The trauma Abrianna Morales, 16, experienced from sexual assault last year was compounded by isolation she felt during her recovery. There was no resource group or program specifically directed toward teens and youth.
“I felt very alone, very isolated, having to deal with the PTSD, the trauma, all by myself,” Morales said. “I was sitting one day watching television and the character had to report a sexual assault, and it occurred to me, I didn’t know how to report a sexual assault.”
With the help of her parents she properly reported her case, but realized that not all young people who’ve been sexually assaulted have support from their parents. So she decided to do something about it. Morales established the Las Cruces-based Sexual Assault Youth Support Network (SAYSN) last June, with children and teens in mind and to focus on their empowerment through legal and social support.
Morales hopes to create an inclusive, safe, and resourceful community that is specifically for young sexual assault survivors.
“The resources that are specifically directed to our teen or youth survivors are very limited,” Morales said. “So creating a new frontier on how we handle sexual assault with youth and how to support them is imperative to making sure we promote mental health recovery, coping and healing.”
Sexual assault happens at an early age for a large percentage of victims in New Mexico. “Rape is a crime of opportunity and that opportunity presents itself most often among the vulnerable,” notes the authors of a 2016 report on sex crimes from the New Mexico Interpersonal Violence Data Central Repository.
The report, produced by the New Mexico Coalition of Sexual Assault Programs, states that 53 percent of rape victims in law enforcement cases were under the age of 18. And almost half of all sexual assault survivors had experienced prior victimization. These data points inform recommendations
by NMCSAP that sexual abuse training be provided to elementary and high school students, and that school counselors and nurses receive training on how to recognize sexual assault.
Senator Mimi Stewart, D-Albuquerque, has introduced Senate Bill 31 to appropriate $100,000 to the Public Education Department (PED) to fund training to help administrators and teachers recognize and report sexual assault allegations. The bill is currently waiting to be heard in the Senate Finance Committee.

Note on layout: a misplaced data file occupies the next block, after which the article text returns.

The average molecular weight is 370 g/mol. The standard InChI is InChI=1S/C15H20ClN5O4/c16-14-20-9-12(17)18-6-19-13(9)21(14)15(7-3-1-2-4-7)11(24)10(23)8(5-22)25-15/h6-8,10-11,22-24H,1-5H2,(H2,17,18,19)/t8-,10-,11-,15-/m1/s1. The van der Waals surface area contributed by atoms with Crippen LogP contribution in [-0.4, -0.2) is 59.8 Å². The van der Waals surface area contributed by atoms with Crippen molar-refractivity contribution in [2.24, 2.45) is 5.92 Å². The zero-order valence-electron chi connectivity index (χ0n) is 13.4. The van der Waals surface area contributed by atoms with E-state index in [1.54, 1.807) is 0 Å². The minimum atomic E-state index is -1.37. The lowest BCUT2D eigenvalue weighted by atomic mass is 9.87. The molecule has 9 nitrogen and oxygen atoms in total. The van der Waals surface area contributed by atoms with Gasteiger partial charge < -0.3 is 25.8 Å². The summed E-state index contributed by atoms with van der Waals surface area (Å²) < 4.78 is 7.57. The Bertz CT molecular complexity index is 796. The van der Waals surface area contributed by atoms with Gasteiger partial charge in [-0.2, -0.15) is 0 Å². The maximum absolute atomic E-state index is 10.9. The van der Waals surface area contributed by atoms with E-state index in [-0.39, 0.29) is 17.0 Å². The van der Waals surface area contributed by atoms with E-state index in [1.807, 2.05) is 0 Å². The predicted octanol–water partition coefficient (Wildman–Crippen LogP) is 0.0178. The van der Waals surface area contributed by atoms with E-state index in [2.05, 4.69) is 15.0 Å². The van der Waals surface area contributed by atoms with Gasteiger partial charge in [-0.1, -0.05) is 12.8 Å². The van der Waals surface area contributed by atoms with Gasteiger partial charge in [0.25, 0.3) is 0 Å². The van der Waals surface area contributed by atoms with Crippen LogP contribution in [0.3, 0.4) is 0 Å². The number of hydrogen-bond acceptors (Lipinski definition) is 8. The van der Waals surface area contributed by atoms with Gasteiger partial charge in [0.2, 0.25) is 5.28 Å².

During the 2014 legislative session, legislators passed a bill that required administrators and teachers to complete similar training but it wasn’t funded, because an online training course is available.
“I believe that we really need to do much more with the issue around sexual assault which is much more prevalent than people will admit,” Stewart said. “You know the #MeToo Movement comes to mind. I certainly, my background, my childhood was very problematic and I had those issues happen to me when I was a child. I didn’t talk to anybody at school, and I want that to change.”
A retired teacher, Stewart has seen evidence of abuse first hand.
“I’ve seen cigarette marks on children’s arms—things like that. But sexual abuse is much more difficult. It could be strange behaviors that a teacher may want to rein in without understanding where that behavior is coming from,” she said. “…teachers and principals really need better and more expertise and training of what to look for when they see these kinds of behaviors, the understanding of what those behaviors might reflect and then the necessity of having to report it to the authorities.”
Sexual assault and harassment allegations surfaced last year against Hollywood producer, Harvey Weinstein, sparking a national movement against sexual harassment and assault. Actress Alyssa Milano on Twitter urged women to share their personal stories if they too have been sexually assaulted, utilizing the #MeToo hashtag.
The hashtag derives from the Me Too campaign created by Tarana Burke in 2006 to “…help survivors of sexual violence, particularly young women of color from low wealth communities, find pathways to healing. Using the idea of “empowerment through empathy,” the me too. movement was ultimately created to ensure survivors know they’re not alone in their journey.”
SAYSN was founded before #MeToo went viral. Morales finds it hopeful.
“We can take both a proactive and reactive role in stopping sexual assault,” she said. “I think that those in Hollywood have made very large strides to expose sexual assault in the entertainment industry, and by doing so, have shed light on sexual misconduct.”
Morales said she wants to let young survivors know they are not alone.
“Even if they feel as if their experiences isolate them, there are so many others that are willing and able to support them, listen to them and understand them. And with that, I’d like to reaffirm that you are not defined by your trauma, but rather by the actions you take to overcome it,” she said.
Editor’s note: This article was first published on New Mexico In Depth and has been republished with their permission. Minor style changes were made with permission.